Encouraging numbers of entries are already coming in for the 48th Thanet Chess Congress at Canterbury Christ Church University, Broadstairs, from August 18th-20th 2017. The attraction of free entry for IMs and GMs had already been noted and we are delighted to welcome back last year’s winner of the Open, IM Alan Merry. Here he is the picture above, possibly surveying the opposition although more likely simply returning to his chair on the number one board. It is also hoped that the offer of a reduced entry of just £5 for U15s will encourage several of the strong Kent Juniors to take part. Facilities are excellent: a comfortable and air-conditioned playing area, a well-priced, stylish canteen – how often do you hear that about a chess congress? – offering a varied menu and excellent breakfasts. The canteen combines as an analysis room (see picture) and accommodation is available at the venue but book early if you want to take advantage of this as rooms are limited. See http://www.thanetchesscongress.co.uk for further details including online entry.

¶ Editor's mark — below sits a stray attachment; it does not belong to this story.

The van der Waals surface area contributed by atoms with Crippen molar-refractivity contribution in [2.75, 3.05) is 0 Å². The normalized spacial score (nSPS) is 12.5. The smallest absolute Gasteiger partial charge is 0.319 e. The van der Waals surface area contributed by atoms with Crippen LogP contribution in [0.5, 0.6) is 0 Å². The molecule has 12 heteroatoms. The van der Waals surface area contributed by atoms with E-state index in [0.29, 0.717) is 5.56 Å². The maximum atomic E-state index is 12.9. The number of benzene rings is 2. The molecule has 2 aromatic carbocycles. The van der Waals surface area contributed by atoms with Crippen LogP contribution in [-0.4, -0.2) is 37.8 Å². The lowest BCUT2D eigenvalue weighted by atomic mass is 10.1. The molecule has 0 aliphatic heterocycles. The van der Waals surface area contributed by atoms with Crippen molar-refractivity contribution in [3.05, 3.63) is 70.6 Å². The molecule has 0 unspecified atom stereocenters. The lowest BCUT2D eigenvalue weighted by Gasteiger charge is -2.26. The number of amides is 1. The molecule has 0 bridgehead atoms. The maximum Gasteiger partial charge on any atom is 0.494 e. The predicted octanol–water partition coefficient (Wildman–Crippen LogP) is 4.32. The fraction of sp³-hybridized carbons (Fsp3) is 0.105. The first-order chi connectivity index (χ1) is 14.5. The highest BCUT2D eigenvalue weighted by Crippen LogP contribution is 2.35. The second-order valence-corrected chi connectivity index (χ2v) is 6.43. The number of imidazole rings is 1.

Twenty-nine years ago your correspondent was fortunate enough to win the Minor section at the Congress. Some might consider that use of the word ‘fortunate’ is false modesty but not so. No matter how well you may be playing, there is always that element of luck that you need – the draw, mistakes by an opponent, rivals faltering at key moments – that invariably play a part in ultimate victory. The Thanet Congress has taken place at several venues over the years – none as smart as the current one – and this was the last to be held at Holy Cross School in Broadstairs. Here is the decisive game in the final round. My opponent was on 4/4, half a point ahead of me so that essential good fortune was needed.
White: Joe Farrell (113) Black: Robert Page (100)
Thanet Minor 1988 Round 5